It’s disingenuous to suggest that Israel has reneged on its original agreement to make Tel Aviv its capital [“Trump speaks the truth on Israel,” Letters, Dec. 15].

There is a good reason why that was so. In 1947, Israel agreed to the United Nations Partition Plan for Palestine, in which Jerusalem was to be an international city, and the West Bank was to be largely a newly created nation of Palestine.

Unfortunately, the other party to the Partition Plan rejected this idea, and illegally occupied Jerusalem and the West Bank until it lost a war of aggression waged against Israel.

Before 1967, Jews — and not just Israelis — were excluded from visiting our holy sites in Jerusalem. However, since 1967, Christians and Muslims, even if they are from nations still technically at war with Israel, are welcome to visit Jerusalem. In this regard, Israel has demonstrated that it above all other claimants deserves to retain Jerusalem as its capital.

Leonard Cohen, Wantagh


Saudi Arabia must lead fight against ISIS

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The United States should not commit ground troops to defeat the Islamic State [“Iraq: Troops closer to wresting key city from ISIS,” News, Dec. 23]. Many Arab countries have long considered the United States to be invaders and occupiers. Our presence just inflames the problem in the region. Our role could be to supply air power and extensive drone coverage.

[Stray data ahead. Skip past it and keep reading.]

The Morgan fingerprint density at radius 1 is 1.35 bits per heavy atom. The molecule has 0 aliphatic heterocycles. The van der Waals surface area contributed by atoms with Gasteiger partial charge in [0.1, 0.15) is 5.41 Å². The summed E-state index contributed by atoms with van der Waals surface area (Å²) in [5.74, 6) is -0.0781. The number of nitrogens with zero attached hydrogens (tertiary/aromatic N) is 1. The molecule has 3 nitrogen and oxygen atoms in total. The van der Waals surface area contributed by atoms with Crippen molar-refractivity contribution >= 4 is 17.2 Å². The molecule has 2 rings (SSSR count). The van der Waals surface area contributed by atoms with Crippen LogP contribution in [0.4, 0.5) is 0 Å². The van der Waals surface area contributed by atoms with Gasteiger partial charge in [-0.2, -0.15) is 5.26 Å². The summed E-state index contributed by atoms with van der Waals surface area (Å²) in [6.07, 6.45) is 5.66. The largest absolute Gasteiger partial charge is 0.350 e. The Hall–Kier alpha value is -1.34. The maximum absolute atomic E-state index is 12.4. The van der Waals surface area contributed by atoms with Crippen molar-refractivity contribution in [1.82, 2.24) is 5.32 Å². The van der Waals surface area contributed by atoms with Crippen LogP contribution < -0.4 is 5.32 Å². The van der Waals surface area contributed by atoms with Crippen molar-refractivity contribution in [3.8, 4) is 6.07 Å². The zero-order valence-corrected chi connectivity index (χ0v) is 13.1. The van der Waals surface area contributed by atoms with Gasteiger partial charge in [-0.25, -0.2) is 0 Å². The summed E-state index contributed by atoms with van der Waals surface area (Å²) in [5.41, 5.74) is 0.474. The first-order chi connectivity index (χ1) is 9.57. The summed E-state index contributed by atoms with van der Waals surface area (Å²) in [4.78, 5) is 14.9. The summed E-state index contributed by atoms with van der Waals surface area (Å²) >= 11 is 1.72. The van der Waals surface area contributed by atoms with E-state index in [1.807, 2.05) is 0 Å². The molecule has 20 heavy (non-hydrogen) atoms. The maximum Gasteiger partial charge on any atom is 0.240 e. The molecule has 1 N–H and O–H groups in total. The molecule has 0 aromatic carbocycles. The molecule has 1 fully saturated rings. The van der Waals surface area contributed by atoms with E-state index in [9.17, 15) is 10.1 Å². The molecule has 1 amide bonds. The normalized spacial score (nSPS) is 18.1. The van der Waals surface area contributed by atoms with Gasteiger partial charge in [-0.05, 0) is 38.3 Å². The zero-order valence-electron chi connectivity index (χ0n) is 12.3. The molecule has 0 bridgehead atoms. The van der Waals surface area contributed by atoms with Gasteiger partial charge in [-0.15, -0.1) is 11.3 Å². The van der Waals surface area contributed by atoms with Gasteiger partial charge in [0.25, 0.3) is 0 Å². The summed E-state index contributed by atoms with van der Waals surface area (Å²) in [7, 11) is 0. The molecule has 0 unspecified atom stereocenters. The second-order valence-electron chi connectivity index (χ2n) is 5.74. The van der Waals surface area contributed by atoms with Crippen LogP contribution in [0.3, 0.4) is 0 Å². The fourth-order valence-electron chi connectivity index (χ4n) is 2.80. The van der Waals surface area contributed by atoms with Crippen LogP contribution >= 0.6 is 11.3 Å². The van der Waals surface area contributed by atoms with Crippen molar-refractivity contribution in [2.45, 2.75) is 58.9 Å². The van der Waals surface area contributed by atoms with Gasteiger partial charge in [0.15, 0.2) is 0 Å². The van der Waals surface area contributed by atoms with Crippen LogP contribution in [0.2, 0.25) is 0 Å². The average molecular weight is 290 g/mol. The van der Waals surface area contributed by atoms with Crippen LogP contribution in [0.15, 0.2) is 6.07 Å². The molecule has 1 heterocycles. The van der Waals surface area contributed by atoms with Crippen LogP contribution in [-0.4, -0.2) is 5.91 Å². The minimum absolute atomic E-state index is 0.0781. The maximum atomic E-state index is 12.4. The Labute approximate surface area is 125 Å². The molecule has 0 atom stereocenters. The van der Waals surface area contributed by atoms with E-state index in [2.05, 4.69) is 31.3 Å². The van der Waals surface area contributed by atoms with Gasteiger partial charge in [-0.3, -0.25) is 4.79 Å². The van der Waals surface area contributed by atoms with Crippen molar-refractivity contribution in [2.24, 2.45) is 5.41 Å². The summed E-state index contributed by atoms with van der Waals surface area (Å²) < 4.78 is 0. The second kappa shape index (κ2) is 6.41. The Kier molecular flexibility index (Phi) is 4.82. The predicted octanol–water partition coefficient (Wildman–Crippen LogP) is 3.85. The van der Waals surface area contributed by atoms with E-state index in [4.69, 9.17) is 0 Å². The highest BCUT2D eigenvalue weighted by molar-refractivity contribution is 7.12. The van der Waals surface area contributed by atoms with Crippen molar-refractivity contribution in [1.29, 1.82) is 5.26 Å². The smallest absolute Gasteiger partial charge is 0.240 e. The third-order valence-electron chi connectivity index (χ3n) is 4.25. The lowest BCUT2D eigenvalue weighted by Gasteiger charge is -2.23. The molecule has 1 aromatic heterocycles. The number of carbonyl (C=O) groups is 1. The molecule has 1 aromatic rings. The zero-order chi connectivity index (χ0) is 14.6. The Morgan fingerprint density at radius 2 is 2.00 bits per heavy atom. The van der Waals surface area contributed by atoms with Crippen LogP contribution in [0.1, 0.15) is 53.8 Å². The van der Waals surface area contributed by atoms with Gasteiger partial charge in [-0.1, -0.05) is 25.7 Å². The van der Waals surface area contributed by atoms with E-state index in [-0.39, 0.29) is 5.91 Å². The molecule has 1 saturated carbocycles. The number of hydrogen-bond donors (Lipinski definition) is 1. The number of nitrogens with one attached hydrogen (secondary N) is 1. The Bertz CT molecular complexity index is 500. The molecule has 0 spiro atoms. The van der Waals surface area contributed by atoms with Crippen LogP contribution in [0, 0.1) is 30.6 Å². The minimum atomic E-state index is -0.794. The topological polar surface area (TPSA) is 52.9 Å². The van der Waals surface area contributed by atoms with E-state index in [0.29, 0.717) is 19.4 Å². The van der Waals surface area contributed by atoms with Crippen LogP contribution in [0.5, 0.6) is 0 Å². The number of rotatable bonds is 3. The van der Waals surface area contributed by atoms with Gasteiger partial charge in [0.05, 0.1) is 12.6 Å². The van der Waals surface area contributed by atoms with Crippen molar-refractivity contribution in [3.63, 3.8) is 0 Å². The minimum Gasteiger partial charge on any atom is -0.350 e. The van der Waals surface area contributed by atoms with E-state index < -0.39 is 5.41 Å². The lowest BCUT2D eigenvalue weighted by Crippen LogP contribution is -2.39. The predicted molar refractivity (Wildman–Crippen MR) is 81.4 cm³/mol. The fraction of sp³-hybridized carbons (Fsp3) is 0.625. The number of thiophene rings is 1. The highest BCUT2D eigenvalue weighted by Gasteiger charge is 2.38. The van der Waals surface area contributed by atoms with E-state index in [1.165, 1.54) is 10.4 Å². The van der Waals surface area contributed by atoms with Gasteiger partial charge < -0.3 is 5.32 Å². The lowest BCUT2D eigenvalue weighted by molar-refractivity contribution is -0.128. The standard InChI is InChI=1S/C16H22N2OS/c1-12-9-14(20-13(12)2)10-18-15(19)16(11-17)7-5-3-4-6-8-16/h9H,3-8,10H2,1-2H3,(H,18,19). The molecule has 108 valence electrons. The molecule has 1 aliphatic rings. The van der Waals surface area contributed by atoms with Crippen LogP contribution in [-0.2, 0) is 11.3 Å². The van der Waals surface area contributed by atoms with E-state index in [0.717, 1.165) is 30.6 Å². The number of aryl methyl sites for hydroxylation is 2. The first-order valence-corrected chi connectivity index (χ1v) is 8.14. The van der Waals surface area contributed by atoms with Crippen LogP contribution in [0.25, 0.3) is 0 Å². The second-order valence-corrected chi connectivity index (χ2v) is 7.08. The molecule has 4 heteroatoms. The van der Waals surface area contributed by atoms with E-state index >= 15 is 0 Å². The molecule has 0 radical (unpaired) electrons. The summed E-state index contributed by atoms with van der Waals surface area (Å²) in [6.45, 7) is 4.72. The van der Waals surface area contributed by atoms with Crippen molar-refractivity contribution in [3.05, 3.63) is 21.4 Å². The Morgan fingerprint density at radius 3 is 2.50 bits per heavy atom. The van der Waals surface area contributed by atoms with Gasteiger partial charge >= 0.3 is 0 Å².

ISIS is essentially an Arab problem and even more so a Saudi Arabian problem. They are especially fearful not only of ISIS but of Iran. The ill-considered execution of the Iranian Shia cleric by the Saudis created a new dilemma for us. Saudi soldiers and Syrian refugees should be the boots on the ground to defeat ISIS and kill its leader.

Fleeing Syrians should go back and defend their homeland. Saudi Arabia has plenty of land and money to resettle the Syrians. They share similar language, customs, heritage and Sharia law.

If Saudi Arabia is unwilling to shoulder its burden by deploying soldiers, tanks and bombers, the United States should impose sanctions and freeze all Saudi assets here. Sanctions work — they forced Iran to the bargaining table. The problem was that the United States gave away too much. If we had doubled down and tightened the sanctions, we could have achieved the deal we needed.

It’s time that Saudi Arabia and its princes step down from the gambling tables of Las Vegas and step up to their responsibility.

Jeffrey Myles Klein